The Chapter 11 filing late Tuesday came days after GNC paid nearly $4 million in cash bonuses to top executives, including $2.2 million for CEO Kenneth Martindale. The chief financial officer received $795,000 while three other C-level executives were paid a combined $918,000, according to company documents filed Wednesday with the Securities and Exchange Commission.
The bonuses were issued on June 18, five days before the bankruptcy filing. Executives will have to return 25 percent of their after-tax bonuses if the company does not emerge from Chapter 11 protection within a year, documents show.
The chain, founded in 1935 in Pittsburgh, is the sixth major U.S. retailer to file for bankruptcy protection during the pandemic, which has already led to thousands of permanent store closures and billions in lost sales across the industry.
In its bankruptcy filing, GNC said it had both assets and liabilities between $1 billion and $10 billion. Annual revenue fell 12 percent last year to $2.07 billion. GNC has 5,200 U.S. stores, as well as 1,600 locations inside Rite Aid pharmacies.
For years, GNC was the country’s go-to retailer for vitamins, protein powders and nutritional supplements. But by 2015, analysts said, it was rapidly losing market share to chains like Walmart, Target, CVS and Costco. The rise of e-commerce also chipped away at GNC’s dominance, as shoppers turned to Amazon and other discount websites for health and wellness products. (Jeff Bezos, the founder and chief executive of Amazon, owns The Washington Post.)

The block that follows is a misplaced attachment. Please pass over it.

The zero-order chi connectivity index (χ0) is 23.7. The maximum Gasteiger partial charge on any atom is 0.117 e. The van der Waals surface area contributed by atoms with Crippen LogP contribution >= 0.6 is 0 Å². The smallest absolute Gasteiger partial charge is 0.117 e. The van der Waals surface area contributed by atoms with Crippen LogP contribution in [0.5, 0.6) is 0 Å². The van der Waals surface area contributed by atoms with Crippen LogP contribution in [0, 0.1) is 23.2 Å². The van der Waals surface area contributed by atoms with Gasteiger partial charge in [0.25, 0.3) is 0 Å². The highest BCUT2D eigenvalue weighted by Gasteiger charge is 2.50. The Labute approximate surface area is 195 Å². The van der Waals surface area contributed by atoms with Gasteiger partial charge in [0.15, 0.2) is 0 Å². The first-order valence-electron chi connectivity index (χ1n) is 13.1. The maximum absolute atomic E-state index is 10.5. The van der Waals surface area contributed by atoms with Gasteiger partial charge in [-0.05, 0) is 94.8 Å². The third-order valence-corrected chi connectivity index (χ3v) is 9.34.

There were other missteps, too. The retailer, which was “best known for its muscle-building formulations,” was slow to pivot to natural health, nutrition and wellness products popular among baby boomers, according to David Silverman, a senior director at Fitch Ratings. Further adding to the pain: Many GNC stores are located in second- and third-tier malls, where traffic has dwindled for years.
By 2016, both sales and profits had begun to decline. The company was also aggressively buying back shares of its stock using large swaths of borrowed money, which left it deeply indebted at the same time that profits fell off a cliff.
That debt cast a shadow over the company’s finances. Profits, which totaled $219 million in 2015, swung to a $286 million loss a year later. More recently, GNC was facing a $160 million in debt payment due in August, and another $450 million due next March.
“There are typically two reasons for bankruptcy filings — you either run out of cash or you’re unable to meet upcoming debt obligations, and this was the latter,” said Silverman, who downgraded the company’s credit rating in March. “GNC had liquidity, it was able to manage the covid crisis fairly well, but it was facing significant [debt] maturities that it was unable to meet."
Shares of the company’s stock tumbled nearly 25 percent on Wednesday to close at 61 cents per share, down from a peak of $60 in 2013. Shares are down nearly 80 percent so far this year.